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S&P's: Saudi banks 'most profitable in world'

Friday 22 July 2011 - by Jacqui Street

Rating agency Standard and Poor's has reaffirmed its positive outlook for Saudi banks which it says continue to be amongst the most profitable in the world.

In a report published on Friday, S&P's said banks in the Kingdom of Saudi Arabia are enjoying high profits, fuelled by high oil prices, low funding costs and a tax-free environment.

S&P's credit analyst Nicholas Hardy says the prospects for Saudi banks are bright.

"Through a unique combination of supportive features, the Saudi banks we rate continue to demonstrate their ability to generate solid, sustainable core earnings, in turn fuelling high profits."

S&P's says that although Saudi banks operate in a potentially volatile environment with "geopolitical risks and challenges", they are supported by the Saudi government which has a solid AA-/stable/A-1+ credit rating and is embarking on "vast" spending plans.

The rating agency also praises the prudential initiatives introduced by the Saudi Arabian Monetary Agency which has prompted the banks to strengthen their risk management practices and move towards "plain vanilla domestic banking activities".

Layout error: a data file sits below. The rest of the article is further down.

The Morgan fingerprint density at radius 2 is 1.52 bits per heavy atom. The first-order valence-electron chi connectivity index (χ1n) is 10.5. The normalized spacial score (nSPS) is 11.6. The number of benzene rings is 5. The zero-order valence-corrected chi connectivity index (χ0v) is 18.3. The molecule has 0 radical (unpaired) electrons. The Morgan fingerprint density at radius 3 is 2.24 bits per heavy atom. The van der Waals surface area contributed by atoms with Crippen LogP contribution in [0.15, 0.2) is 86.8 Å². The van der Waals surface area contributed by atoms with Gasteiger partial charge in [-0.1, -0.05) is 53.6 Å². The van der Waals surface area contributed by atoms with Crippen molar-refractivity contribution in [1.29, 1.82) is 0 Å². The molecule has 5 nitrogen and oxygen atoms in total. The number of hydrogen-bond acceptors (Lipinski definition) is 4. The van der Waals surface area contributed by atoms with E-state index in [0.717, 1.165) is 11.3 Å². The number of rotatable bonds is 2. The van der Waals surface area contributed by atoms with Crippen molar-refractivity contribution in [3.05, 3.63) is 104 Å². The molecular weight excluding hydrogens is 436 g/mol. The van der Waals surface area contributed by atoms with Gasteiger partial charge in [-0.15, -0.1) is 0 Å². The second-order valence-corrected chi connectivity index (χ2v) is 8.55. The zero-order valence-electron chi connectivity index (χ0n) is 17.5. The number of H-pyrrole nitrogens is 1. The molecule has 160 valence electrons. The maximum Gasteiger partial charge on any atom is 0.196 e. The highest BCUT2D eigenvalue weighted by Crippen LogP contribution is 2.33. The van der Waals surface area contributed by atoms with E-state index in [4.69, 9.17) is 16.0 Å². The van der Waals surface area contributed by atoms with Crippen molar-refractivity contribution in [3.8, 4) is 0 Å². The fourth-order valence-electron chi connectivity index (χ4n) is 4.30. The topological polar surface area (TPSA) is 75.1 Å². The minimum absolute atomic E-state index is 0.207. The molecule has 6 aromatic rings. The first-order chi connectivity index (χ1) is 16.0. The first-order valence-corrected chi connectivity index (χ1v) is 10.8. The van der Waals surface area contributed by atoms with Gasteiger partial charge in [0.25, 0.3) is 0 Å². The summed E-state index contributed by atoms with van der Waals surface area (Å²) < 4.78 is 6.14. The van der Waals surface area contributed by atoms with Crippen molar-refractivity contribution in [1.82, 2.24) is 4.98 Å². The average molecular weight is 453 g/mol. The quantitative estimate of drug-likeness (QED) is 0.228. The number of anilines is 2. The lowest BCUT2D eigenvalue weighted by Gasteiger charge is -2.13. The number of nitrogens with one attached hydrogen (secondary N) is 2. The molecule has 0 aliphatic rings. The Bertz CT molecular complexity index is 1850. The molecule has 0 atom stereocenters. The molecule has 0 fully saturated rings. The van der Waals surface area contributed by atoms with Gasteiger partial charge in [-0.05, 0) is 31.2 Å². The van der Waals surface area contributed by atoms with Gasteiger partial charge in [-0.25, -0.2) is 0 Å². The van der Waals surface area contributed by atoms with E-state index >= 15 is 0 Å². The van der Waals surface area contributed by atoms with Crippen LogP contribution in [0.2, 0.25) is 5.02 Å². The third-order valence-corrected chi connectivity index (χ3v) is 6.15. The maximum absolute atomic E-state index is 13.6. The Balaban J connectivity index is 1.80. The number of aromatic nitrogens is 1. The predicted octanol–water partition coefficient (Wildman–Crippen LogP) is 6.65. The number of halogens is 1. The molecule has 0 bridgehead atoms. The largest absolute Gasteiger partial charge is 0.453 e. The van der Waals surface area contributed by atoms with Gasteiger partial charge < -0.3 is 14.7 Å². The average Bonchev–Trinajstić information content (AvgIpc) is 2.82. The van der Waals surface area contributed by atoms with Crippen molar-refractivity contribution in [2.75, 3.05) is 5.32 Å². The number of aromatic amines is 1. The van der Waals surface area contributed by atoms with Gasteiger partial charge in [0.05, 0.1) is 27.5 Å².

"These cushions and the banks' resilient revenue generation underpin their credit quality, in our view enabling them to face both expected and unexpected losses," says the report.

But Gulf analysts are warning that the banking sector lags behind other sectors such as construction in the region.

Analysis this week from the Gulf Investment Corporation says the Kingdom of Saudi Arabia's "buoyant" economic growth at 7.5 per cent is expected to continue this year, although it is overshadowed by the 15 per cent growth rate of Qatar.

The GIC says the expansive fiscal policies of governments and high oil prices are contributing to strong growth in the region, but the financial sector is less buoyant.

"Credit expansion remains sluggish" the GIC reports, despite fairly strong capitalisation rates and profitability of banks in Qatar and Saudi.

"As well, issues of asset quality remain downside risks for some GCC banks and the sector remains subject to strong transmissions internationally and regionally."

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